Wyn Kelly and her daughter Britt arrived at the hotel about an hour after I did. We had planned to meet at the hotel, but when we did, we were all too tired to go out on the town. (We would be doing that the next evening thanks to the generosity of Mikayo (Mika) Sakuma, with whom Wyn and I had driven to Logan Airport from the Moby-Dick Marathon in New Bedford back in January.) For this first evening in town, I looked for somewhere comfortable to eat in the neighborhood and got advice from a college student I passed on the street. He kindly reversed his direction and walked me several blocks to his favorite noodle house, where I had a wonderful combination of tempura and noodles for 520 yen, about 5 US dollars.
On Wednesday, June 24, I kept the sightseeing local so I could be fresh when Wyn and Britt and I had our evening with Mika. I woke up early and visited the Zojoji Temple, only a few blocks from the hotel. We are in the Shiba area very near Tokyo Bay and in the 1630s Zojoji was the temple of the Tokugawa Shogunate. Its design is ornate and intricate, and specially twisted, think rope over the entrance (which I am told is the shiminawa, providing protection to holy places in Japan). The trees near the temple and throughout the adjacent park were individually identified with labels, and one tree near the temple had an engraved plaque declaring it a national historical monument. One of the oldest Ginko trees in Japan, it is thought to have been planted in 1634 and has survived all of the vicissitudes in the neighborhood since, including the American fire-bombing during World War II that incinerated much of this section of the city.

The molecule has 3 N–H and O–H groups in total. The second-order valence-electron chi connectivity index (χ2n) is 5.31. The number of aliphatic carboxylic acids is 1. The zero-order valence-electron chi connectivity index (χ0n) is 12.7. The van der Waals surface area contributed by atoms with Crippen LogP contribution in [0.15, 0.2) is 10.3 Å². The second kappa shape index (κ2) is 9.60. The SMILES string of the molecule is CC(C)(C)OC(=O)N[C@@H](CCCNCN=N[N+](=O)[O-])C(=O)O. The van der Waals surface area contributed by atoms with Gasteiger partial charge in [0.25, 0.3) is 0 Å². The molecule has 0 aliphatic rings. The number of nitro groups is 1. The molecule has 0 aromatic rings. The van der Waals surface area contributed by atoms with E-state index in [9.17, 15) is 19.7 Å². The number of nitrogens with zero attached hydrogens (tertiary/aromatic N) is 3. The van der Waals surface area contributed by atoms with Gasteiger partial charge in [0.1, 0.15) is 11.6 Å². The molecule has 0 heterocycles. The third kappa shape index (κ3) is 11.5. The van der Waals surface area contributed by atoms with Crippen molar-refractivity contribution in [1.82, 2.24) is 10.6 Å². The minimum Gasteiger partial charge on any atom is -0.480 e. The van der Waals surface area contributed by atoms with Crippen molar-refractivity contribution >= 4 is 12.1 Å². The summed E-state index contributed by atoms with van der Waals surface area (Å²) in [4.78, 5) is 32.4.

The planting of that ginko tree in 1634 tied in well with our night out on the town with Mika—because she took us to the Kabuki theater in the Ginza district where we saw Usuyuki-hime Tale, a one-hour play from 1632 involving a blacksmith, his daughter, and her suitor. Beth Schultz, who had just arrived at the hotel after visiting dear friends in Okinawa, met us in the hotel lobby. Before the play, Mika took the four of us to one of the amazing department stores in the Ginza neighborhood. Then we arrived at the newly renovated theater, which was striking inside and out. Many of the audience members were eating dinner in their seats, and Mika explained that many of the true Kabuki fans make a whole day of it. The one-hour drama we saw was extraordinary for its physical, visual, auditory, and psychological drama, even for someone like me who did not understand a single word. This performance of the story ended with a beautifully choreographed and acrobatic sword battle, which Mika suggested was a very modern riff on this very ancient play.
After the play, Mika took us to a nearby sushi restaurant, one floor below street level. On the street, thanks to the convenience of cell phones, were joined by five Melvillians whose planes had landed only a few hours earlier, yet had managed check in at the hotel in time to meet us here for dinner. Chris and Jan Sten had flown over from Washington DC, John and Ginny Bryant from New York City, and Tony McGowan from West Point. All nine of us fit comfortably around one table in a room of our own, with plenty of leg space under the table. This was my first all-out sushi meal in Japan and it was extraordinary, buoyed along by excited conversation and the plum wine that Beth had recommended for us all. I am glad I was sitting next to her, for she has resided in Japan often since her first visit in 1958, and was therefore able to guide me through the various options in a wonderful way. The evening was the perfect introduction to Japan and appetizer for the conference, and we were all extremely grateful to Mika for having arranged it.